The Exile of Tarquin, and the First Consuls
This event is depicted in Chapter 55 of Book One of Livy's History of Rome. King Tarquin the Proud (Tarquinius Superbus in Latin) was finally given the old heave-ho by “the Roman People”, though as Livy tells it, his overthrow was basically by the other nobles rather than the people (though of course there was popular support for the move). The final spark to the kindling as it were was the Rape of Lucretia by Tarquin’s son Sextus. The general anti-Royal feeling that this event provoked led to open rebellion, instigated by Tarquin’s nephew Lucius Junius Brutus (whose father Tarquin had had killed) and Lucretia’s husband Lucius Collatinus Tarquinius, who again was also related to Tarquin. As with The Construction of The Temple Of Jupiter, I'll leave Livy to provide a full description. Translation thanks go again to my Latin teacher, Bill Huntingdon. This is a fairly literal translation, with additions marked [in brackets], so you’ll have to excuse the artificial and sometimes tautological sound of the sentences.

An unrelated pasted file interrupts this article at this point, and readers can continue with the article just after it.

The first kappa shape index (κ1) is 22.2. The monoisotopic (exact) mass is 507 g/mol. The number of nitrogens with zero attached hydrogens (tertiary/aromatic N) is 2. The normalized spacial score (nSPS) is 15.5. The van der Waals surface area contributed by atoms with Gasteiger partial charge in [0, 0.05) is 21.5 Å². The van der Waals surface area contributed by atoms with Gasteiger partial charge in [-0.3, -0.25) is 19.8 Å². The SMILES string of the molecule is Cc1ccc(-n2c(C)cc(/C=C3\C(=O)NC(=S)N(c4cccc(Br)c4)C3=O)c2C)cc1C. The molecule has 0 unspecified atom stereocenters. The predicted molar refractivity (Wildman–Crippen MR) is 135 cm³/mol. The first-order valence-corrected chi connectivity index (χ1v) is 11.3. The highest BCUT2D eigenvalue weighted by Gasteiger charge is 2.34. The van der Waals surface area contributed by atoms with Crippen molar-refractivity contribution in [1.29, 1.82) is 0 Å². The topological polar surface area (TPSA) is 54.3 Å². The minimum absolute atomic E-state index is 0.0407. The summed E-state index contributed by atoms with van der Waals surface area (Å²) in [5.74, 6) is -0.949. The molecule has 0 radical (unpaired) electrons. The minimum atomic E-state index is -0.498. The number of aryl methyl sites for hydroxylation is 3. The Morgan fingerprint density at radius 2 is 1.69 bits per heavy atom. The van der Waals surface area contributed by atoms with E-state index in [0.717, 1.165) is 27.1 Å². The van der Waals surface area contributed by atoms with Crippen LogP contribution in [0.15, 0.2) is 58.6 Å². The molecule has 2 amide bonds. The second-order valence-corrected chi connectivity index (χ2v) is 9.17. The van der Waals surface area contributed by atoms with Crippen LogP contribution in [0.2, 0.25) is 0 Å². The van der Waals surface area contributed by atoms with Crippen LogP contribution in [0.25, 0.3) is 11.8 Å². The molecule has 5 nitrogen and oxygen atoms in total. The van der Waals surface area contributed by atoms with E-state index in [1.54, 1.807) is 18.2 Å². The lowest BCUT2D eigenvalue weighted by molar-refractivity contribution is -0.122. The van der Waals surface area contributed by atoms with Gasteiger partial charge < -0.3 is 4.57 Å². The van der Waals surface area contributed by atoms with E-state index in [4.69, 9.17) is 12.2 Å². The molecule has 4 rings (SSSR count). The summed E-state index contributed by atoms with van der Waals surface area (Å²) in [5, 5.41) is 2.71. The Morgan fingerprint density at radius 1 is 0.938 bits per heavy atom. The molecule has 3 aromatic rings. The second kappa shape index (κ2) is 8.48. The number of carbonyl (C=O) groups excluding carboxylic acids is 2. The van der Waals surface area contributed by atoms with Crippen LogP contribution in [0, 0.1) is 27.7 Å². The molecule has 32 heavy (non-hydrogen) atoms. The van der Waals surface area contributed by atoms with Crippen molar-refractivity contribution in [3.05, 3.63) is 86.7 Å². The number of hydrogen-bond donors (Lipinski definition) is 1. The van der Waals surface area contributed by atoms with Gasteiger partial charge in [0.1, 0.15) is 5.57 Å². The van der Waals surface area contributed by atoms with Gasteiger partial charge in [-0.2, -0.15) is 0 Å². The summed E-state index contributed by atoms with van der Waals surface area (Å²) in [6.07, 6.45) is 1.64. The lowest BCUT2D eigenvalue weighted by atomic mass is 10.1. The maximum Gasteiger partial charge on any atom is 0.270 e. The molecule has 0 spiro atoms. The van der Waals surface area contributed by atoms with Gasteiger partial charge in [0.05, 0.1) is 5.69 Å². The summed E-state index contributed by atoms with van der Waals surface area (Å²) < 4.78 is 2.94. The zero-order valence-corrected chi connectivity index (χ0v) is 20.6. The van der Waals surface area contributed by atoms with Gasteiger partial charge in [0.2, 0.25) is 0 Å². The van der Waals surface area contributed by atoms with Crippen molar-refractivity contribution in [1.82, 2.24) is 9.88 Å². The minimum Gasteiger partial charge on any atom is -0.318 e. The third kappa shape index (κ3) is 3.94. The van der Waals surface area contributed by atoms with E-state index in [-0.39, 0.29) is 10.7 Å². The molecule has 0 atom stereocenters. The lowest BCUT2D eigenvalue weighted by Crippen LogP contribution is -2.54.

News of these events having been conveyed to the camp [at Ardea], when the king, alarmed by the new turn of events, was hastening to Rome to put down the rising, Brutus changed his route – for he had sensed his arrival – so as not to meet him; and around the same time by different routes, Brutus came to Ardea, Tarquin to Rome. The gates were closed to Tarquin and his exile decreed: the joyful camp received the liberator of the city and the king’s sons were exiled from there. Two followed their father who went to be exiles in Caere among the Etruscans. Sextus Tarquinius the other son of Tarquin, having set out to Gabii as if into his own kingdom, was killed by the avengers of old feuds which he himself had provoked for himself through murders and robberies.
Lucius Tarquin the Proud reigned for 25 years. There were kings at Rome for 244 years, from the founding of the city to its liberation. Then at the assembly by centuries, two Consuls, Lucius Junius Brutus and Lucius Collatinus Tarquinius, were created by the prefect of the city, in accordance with the memoranda of Servius Tullius.